Colorado House votes to crack down on anti-vaxxers

A new bill would require those seeking an exemption to get educated first

Lindsay Abrams
March 25, 2014 12:05AM (UTC)

In an overwhelming show of support for keeping preventable diseases prevented, the Colorado House voted 42-19 to advance a measure clamping down on vaccine exemptions. If passed (it goes to the Senate Friday), it would still allow parents to keep their kids unvaccinated, but would require first that they're fully informed about the potential consequences of doing so.

Colorado has a low vaccination rate compared to other states; per the CDC, this past school year it was the sixth-highest for unvaccinated kids enrolled in kindergarten. During the 2012-2013 school year, the rate for kindergarteners who received the two-dose MMR vaccine was a terrifying 85.7 percent -- well below the estimated 95 percent needed to provide herd immunity from measles, for example. Currently, Colorado is also one of the easiest places to get an exemption -- all an unvaccinated child requires to enroll in childcare or public school is a parental signature. As a 2013 CDC study revealed, this opens the door to parents skipping vaccines just because they're inconvenient. This new measure would make that decision a lot less casual: While religious and medical exemptions won't be affected, it would require parents who opt not to vaccinate for any other reason to get educated. That means either watching a video, or meeting with a physician, to learn why opting out really isn't a good idea.


The bill has the unfortunate side effect, unfortunately, of making vaccine opponents feel condescended to. "You can spin it any other way you like, but this basically says, 'Parents of Colorado that choose not to get immunization for their kids, you're too stupid to make this decision on your own,'" Republican House Leader Brian DelGrosso told the Associated Press when explaining why he opposed the bill even though he chose to vaccinate his own children.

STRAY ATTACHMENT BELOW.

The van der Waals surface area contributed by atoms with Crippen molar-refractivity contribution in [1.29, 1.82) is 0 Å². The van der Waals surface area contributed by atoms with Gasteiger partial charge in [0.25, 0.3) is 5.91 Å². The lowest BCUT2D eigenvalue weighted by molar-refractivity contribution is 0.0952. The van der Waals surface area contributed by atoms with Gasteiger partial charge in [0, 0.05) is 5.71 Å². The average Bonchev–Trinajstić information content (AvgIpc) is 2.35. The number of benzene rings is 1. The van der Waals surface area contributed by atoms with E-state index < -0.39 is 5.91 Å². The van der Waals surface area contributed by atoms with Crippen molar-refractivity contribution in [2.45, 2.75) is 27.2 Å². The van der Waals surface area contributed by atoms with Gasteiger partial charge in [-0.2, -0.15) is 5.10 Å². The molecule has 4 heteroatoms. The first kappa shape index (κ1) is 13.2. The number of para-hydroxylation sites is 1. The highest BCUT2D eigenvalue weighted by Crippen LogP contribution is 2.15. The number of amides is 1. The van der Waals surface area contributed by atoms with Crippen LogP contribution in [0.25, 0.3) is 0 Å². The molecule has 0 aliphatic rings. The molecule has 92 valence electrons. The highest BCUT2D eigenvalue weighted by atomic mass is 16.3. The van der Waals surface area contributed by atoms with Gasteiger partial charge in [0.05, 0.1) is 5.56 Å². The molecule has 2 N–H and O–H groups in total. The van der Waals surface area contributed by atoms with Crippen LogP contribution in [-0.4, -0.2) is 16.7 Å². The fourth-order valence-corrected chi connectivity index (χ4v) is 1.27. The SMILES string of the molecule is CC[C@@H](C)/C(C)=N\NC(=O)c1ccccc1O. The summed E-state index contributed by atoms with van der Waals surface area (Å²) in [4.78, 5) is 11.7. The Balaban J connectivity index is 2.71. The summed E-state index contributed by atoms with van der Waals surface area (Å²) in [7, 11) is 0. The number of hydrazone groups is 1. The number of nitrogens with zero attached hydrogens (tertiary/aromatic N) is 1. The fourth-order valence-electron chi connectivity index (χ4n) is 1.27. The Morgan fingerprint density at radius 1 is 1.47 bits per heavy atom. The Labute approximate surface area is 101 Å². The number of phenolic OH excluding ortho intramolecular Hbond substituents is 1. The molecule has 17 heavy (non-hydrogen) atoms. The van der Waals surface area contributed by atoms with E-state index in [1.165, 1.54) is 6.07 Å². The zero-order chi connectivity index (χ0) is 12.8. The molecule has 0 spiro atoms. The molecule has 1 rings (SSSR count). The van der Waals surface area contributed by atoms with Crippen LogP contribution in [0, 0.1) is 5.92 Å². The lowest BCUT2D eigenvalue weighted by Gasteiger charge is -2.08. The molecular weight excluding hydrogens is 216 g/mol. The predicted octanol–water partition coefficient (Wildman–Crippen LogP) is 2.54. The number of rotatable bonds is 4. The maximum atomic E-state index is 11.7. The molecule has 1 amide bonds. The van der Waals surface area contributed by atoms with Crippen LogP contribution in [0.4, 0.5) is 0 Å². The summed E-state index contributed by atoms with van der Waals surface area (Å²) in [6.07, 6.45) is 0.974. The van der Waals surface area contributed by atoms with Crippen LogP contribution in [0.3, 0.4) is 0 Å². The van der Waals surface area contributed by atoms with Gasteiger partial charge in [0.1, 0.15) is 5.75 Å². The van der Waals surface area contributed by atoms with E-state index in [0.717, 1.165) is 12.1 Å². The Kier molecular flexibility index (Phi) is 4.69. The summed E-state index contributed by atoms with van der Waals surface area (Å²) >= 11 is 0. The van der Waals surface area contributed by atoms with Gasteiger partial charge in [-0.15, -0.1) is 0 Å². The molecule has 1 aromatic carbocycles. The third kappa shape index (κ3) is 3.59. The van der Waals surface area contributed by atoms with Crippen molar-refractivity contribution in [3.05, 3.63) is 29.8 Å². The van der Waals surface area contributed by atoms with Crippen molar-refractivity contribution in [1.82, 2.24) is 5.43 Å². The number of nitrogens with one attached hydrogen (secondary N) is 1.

An arguably more accurate way to spin it, of course, is to characterize the bill as saying, "Parents of Colorado don't have the right to casually make a decision that imperils the health of everyone's kids." The measure, if passed, would also require schools and childcare centers to disclose their rates of non-vaccinated children; at least then, parents -- especially those of children who aren't vaccinated for legitimate medical reasons -- can avoid unvaccinated pockets, where outbreaks are more likely to occur.

It's unclear, however, whether enforced education will sway any of the ardent anti-vaxxers. "They know exactly what they're doing and they know what the risks are," said Rep. Lori Saine, R-Dacono, who opposed the bill. She echoed a recent study showing that attempts at educating people who fear vaccines can just end up causing them to stick to their position more forcefully. In such cases, it can be argued that the Colorado bill isn't going far enough.

Lindsay Abrams

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